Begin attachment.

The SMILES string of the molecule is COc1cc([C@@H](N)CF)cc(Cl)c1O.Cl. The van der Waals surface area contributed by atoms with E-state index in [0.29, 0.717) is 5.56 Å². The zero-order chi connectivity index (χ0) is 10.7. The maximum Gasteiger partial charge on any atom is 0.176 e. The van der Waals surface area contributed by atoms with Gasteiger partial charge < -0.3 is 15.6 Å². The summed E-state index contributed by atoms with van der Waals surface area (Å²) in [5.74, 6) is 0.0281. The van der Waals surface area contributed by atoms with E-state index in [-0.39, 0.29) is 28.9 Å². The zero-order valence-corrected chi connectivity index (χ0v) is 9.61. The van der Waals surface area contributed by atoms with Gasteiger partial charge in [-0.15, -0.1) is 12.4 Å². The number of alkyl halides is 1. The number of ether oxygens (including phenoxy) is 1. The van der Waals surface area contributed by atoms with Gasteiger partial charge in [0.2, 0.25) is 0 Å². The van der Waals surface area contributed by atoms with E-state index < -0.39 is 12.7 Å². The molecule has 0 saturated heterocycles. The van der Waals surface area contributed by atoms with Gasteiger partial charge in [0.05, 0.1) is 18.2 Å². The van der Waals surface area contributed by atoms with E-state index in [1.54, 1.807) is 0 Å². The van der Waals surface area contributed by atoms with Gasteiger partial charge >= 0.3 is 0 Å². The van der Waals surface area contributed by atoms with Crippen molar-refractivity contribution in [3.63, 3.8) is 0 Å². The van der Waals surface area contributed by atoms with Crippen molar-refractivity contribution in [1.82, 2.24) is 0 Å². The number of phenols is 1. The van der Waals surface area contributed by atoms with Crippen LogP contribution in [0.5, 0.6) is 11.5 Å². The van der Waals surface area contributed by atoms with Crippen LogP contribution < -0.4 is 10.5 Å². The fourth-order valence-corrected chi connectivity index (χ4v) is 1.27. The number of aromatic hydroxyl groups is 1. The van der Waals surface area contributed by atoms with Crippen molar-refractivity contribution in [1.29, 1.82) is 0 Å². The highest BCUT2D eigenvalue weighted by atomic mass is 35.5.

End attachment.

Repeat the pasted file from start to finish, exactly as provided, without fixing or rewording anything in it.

The SMILES string of the molecule is COc1cc([C@@H](N)CF)cc(Cl)c1O.Cl. The van der Waals surface area contributed by atoms with E-state index in [0.29, 0.717) is 5.56 Å². The zero-order chi connectivity index (χ0) is 10.7. The maximum Gasteiger partial charge on any atom is 0.176 e. The van der Waals surface area contributed by atoms with Gasteiger partial charge < -0.3 is 15.6 Å². The summed E-state index contributed by atoms with van der Waals surface area (Å²) in [5.74, 6) is 0.0281. The van der Waals surface area contributed by atoms with E-state index in [-0.39, 0.29) is 28.9 Å². The zero-order valence-corrected chi connectivity index (χ0v) is 9.61. The van der Waals surface area contributed by atoms with Gasteiger partial charge in [-0.15, -0.1) is 12.4 Å². The number of alkyl halides is 1. The number of ether oxygens (including phenoxy) is 1. The van der Waals surface area contributed by atoms with Gasteiger partial charge in [0.2, 0.25) is 0 Å². The van der Waals surface area contributed by atoms with E-state index < -0.39 is 12.7 Å². The molecule has 0 saturated heterocycles. The van der Waals surface area contributed by atoms with Gasteiger partial charge in [0.05, 0.1) is 18.2 Å². The van der Waals surface area contributed by atoms with E-state index in [1.54, 1.807) is 0 Å². The van der Waals surface area contributed by atoms with Gasteiger partial charge >= 0.3 is 0 Å². The van der Waals surface area contributed by atoms with Crippen molar-refractivity contribution in [3.63, 3.8) is 0 Å². The van der Waals surface area contributed by atoms with Crippen molar-refractivity contribution in [1.82, 2.24) is 0 Å². The number of phenols is 1. The van der Waals surface area contributed by atoms with Crippen LogP contribution in [0.5, 0.6) is 11.5 Å². The van der Waals surface area contributed by atoms with Crippen LogP contribution < -0.4 is 10.5 Å². The fourth-order valence-corrected chi connectivity index (χ4v) is 1.27. The number of aromatic hydroxyl groups is 1. The van der Waals surface area contributed by atoms with Crippen molar-refractivity contribution in [1.29, 1.82) is 0 Å². The highest BCUT2D eigenvalue weighted by atomic mass is 35.5.